As one might imagine, it took a while to work through the standardized IRB processes that are not set up to deal with research situations like ours. The lack of inclusion of parental consent forms for the protocols for Belgium and China were initially questioned. The idea of guardianship and therefore the authority of consent transferring out of the control of parents based on context was foreign to the administrative assistants responsible for the initial review of our IRB applications. After a few unsuccessful emails, we met in person with IRB assistants and decision makers to work through the details of crafting a protocol that was culturally sensitive, consistent with U.S. human subjects requirements, and met overall research goals.  In addition to guardianship concerns, for data collection in Belgium and China, we were partnering with non-U.S. colleagues to collect the data as none of us spoke either Flemish or Mandarin. As a result, there were a number of initial concerns from IRB administrative staff, given recent reports of research abuses within and outside of the U.S., that all research personnel be familiar with and follow the ethical principles around which U.S. IRB orient. However, talking through their concerns and ours helped. Even with the incredible volume and hard work these IRB staff experience daily, they worked diligently with us through rounds of meetings and letters to find appropriate ways to address the cross-cultural differences that complicate understandings and applications of human subject protections.

The communication strategy we found most successful involved teasing out IRBs specific goals and finding reasonable ways to fulfill human subject goals and achieve our research goals. In addition to documenting how research and guardianship worked in the Belgium and China, we were initially asked to provide signed documents on letterhead from high level government or education officials who could attest to this as the national norm, in English or written in the national language and then translated into English by an independent, verified translator. Needless to say, we as researchers did not have access to high government officials.  So we negotiated again, explaining our dilemma and asking: “Can you tell us the purpose of this particular letter/document?” Once we understood their purpose, we were able to provide letters from different, more accessible sources. For example, for our data collection in Belgium, we had the head of a university ethics board write a letter approving our research protocol as consistent with national and university norms. In China, we were able to find a university official who could provide similar documentation. In both cases, we also helped the letter writers understand the purpose and perspective of the IRB, so that they could tailor their letters appropriately.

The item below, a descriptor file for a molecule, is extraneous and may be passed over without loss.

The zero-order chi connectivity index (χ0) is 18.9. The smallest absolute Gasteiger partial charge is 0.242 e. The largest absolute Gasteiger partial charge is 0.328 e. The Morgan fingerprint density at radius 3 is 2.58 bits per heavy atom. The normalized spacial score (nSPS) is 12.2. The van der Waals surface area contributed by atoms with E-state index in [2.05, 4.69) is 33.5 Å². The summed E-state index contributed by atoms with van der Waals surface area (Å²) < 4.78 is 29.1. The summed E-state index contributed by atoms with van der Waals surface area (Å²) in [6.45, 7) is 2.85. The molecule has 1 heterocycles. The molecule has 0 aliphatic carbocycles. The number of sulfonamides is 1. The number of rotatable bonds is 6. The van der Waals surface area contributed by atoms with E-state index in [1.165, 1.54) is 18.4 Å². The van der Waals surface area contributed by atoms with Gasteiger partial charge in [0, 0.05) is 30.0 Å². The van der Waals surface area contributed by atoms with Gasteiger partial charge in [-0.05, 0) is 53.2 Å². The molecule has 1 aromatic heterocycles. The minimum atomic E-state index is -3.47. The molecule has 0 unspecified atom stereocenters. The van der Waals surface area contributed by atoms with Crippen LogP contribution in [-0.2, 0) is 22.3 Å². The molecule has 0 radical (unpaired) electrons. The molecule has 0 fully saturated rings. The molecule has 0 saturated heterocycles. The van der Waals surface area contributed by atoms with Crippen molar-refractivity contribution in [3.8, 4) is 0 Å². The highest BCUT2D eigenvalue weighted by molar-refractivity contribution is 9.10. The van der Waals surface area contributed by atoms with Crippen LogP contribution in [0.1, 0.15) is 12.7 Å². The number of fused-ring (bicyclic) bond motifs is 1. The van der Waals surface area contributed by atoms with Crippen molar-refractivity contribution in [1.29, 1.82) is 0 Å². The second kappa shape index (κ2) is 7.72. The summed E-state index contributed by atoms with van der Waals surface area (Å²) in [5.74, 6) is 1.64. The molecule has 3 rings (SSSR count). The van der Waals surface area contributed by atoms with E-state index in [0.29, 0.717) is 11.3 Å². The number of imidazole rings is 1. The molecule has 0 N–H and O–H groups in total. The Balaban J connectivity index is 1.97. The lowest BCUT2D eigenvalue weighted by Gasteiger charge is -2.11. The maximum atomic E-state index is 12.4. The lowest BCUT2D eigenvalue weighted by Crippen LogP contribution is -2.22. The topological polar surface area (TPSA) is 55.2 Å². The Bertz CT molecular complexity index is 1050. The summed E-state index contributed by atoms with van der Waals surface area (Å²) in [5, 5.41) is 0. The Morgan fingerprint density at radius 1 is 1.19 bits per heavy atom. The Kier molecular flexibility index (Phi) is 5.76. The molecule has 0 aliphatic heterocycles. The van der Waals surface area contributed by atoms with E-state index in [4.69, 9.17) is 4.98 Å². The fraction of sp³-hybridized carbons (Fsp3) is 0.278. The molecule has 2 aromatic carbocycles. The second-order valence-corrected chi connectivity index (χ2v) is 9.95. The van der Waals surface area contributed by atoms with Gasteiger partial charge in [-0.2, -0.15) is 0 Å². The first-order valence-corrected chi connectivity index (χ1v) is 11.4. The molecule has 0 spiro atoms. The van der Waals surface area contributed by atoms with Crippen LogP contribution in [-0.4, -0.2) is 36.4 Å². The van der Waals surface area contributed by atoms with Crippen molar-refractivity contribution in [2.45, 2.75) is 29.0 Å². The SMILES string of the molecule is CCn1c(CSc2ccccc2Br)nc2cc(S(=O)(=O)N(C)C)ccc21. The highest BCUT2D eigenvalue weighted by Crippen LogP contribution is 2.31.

So when I do a study like this again, I would work harder to anticipate the perspective of the IRB, informing them about the different cultural protocols with appropriate documentation, talking with the IRB in advance, and leaving lots of time to work through all the details. Specifically, I would recommend that I/you:

1)    Think like the IRB. Be sure you understand the goals and objectives of IRB generally, and your IRB personnel specifically. Set-up your application to meet their goals in language they understand. In addition to the human subjects protections, increased threats of legal liability and negative press increase pressures to avoid anything potentially problematic. Show them why it is not a problem, from their perspective—whether your audience is the initial gatekeepers or the full board. Before you submit your application, see #2.

2)    Be proactive and initiate a partnership. If your study is going to deviate from the national (or institutional) norm, and you have good reasons for doing so, talk to IRB personnel in advance. IRB personnel can often help you know what language to use and/or what documentation to provide. Even when you are frustrated by what seems to be administrative hoop-jumping, rather than human subjects protection, keep the goals in sight: protecting human subjects while getting rich, cross-cultural, lifespan data. It may not always seem that way, but you’re on the same team. Go into the meeting knowing your key objectives, your best understanding of theirs, and ask questions to help you understand the specific obstacles. As more researchers complete cross-cultural work with minors, these new understandings of cultural differences will become part of institutional memory, but it takes time, especially with the regular turnover of IRB boards.